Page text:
About half of all the people admitted to emergency rooms in the U. as a result of nonmedical use of sedatives have a legitimate prescription for the drug, but have taken an excessive dose or combined it with alcohol or other drugs.
Some sedatives can cause physiological and psychological dependence when taken regularly over a period of time, even at therapeutic doses.
Dependent users may get withdrawal symptoms ranging from restlessness and insomnia to convulsions and death.
A study from the United States found that in 2011, sedatives and hypnotics were a leading source of adverse drug events (ADEs) seen in the hospital setting: Approximately 2.8% of all ADEs present on admission and 4.4% of ADEs that originated during a hospital stay were caused by a sedative or hypnotic drug.
A second study noted that a total of 70,982 sedative exposures were reported to U. poison control centers in 1998, of which 2310 (3.2%) resulted in major toxicity and 89 (0.1%) resulted in death.
Malcolm Lader at the Institute of Psychiatry in London estimates the incidence of these adverse reactions at about 5%, even in short-term use of the drugs.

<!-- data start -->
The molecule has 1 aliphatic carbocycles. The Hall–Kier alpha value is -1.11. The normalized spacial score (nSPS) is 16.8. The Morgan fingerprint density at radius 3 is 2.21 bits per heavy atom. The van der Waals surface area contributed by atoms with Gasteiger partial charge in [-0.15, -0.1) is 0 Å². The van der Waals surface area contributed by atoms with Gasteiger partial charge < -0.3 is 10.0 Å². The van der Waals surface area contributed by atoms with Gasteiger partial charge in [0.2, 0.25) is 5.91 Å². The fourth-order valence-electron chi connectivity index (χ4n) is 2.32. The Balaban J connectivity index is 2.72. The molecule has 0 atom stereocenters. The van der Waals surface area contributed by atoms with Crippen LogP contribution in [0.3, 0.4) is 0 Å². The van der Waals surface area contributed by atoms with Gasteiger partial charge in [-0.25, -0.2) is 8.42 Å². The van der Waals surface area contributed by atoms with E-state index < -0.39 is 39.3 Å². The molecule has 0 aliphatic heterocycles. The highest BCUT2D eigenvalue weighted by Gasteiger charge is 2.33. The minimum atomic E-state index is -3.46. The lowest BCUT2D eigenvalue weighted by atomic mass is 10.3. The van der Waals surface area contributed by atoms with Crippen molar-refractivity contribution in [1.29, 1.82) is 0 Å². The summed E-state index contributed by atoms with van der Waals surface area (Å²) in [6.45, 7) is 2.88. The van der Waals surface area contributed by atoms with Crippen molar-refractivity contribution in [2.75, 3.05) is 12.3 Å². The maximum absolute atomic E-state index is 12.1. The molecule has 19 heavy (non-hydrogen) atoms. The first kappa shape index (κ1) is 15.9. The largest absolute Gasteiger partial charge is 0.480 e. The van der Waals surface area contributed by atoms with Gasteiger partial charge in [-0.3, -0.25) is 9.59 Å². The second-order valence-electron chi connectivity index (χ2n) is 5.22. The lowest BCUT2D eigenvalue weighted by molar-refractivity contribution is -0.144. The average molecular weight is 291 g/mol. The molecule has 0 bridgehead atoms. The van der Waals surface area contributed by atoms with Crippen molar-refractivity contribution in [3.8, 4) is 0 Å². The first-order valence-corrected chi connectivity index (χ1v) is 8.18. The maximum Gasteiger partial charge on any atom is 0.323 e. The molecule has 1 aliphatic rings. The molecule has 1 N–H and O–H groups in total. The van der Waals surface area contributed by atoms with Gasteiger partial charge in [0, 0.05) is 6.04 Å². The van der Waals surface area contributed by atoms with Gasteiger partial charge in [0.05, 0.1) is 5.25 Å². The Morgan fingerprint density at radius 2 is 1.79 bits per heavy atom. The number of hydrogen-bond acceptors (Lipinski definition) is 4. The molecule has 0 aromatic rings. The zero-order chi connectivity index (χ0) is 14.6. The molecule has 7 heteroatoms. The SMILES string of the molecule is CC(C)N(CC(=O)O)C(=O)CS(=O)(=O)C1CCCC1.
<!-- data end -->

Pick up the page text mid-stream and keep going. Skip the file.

The paradoxical reactions may consist of depression, with or without suicidal tendencies, phobias, aggressiveness, violent behavior and symptoms sometimes misdiagnosed as psychosis.
Both physical and psychological dependence can be treated with therapy. Many sedatives can be misused, but barbiturates and benzodiazepines are responsible for most of the problems with sedative use due to their widespread recreational or non-medical use.
People who have difficulty dealing with stress, anxiety or sleeplessness may overuse or become dependent on sedatives.
Sedatives and alcohol are sometimes combined recreationally or carelessly.